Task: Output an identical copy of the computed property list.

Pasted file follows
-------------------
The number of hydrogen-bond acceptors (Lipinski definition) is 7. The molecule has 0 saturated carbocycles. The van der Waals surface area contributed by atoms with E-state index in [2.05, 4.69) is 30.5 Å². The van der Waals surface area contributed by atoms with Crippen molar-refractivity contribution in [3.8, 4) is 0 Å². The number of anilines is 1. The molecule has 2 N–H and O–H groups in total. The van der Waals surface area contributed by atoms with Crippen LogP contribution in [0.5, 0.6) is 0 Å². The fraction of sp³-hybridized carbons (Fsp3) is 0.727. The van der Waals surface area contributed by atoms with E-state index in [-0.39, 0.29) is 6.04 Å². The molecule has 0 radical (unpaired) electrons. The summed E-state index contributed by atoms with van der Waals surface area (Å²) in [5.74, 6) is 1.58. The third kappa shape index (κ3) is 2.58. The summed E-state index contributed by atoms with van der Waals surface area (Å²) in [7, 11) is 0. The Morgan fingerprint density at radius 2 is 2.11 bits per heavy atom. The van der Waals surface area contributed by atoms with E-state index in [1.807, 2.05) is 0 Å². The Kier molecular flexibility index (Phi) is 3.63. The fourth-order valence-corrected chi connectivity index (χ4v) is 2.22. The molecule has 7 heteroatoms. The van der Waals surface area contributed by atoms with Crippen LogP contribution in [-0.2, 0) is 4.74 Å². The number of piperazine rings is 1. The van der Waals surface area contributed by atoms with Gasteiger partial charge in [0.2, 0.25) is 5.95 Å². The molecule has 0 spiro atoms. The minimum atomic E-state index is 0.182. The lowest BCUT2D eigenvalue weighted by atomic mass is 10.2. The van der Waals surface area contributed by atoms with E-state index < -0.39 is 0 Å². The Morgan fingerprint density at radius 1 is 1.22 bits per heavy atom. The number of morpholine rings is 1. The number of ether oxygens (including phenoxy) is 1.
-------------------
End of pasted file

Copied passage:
The number of hydrogen-bond acceptors (Lipinski definition) is 7. The molecule has 0 saturated carbocycles. The van der Waals surface area contributed by atoms with E-state index in [2.05, 4.69) is 30.5 Å². The van der Waals surface area contributed by atoms with Crippen molar-refractivity contribution in [3.8, 4) is 0 Å². The number of anilines is 1. The molecule has 2 N–H and O–H groups in total. The van der Waals surface area contributed by atoms with Crippen LogP contribution in [0.5, 0.6) is 0 Å². The fraction of sp³-hybridized carbons (Fsp3) is 0.727. The van der Waals surface area contributed by atoms with E-state index in [-0.39, 0.29) is 6.04 Å². The molecule has 0 radical (unpaired) electrons. The summed E-state index contributed by atoms with van der Waals surface area (Å²) in [5.74, 6) is 1.58. The third kappa shape index (κ3) is 2.58. The summed E-state index contributed by atoms with van der Waals surface area (Å²) in [7, 11) is 0. The Morgan fingerprint density at radius 2 is 2.11 bits per heavy atom. The van der Waals surface area contributed by atoms with E-state index in [1.807, 2.05) is 0 Å². The Kier molecular flexibility index (Phi) is 3.63. The fourth-order valence-corrected chi connectivity index (χ4v) is 2.22. The molecule has 7 heteroatoms. The van der Waals surface area contributed by atoms with Crippen LogP contribution in [-0.2, 0) is 4.74 Å². The number of piperazine rings is 1. The van der Waals surface area contributed by atoms with Gasteiger partial charge in [0.2, 0.25) is 5.95 Å². The molecule has 0 spiro atoms. The minimum atomic E-state index is 0.182. The lowest BCUT2D eigenvalue weighted by atomic mass is 10.2. The van der Waals surface area contributed by atoms with E-state index < -0.39 is 0 Å². The Morgan fingerprint density at radius 1 is 1.22 bits per heavy atom. The number of morpholine rings is 1. The number of ether oxygens (including phenoxy) is 1.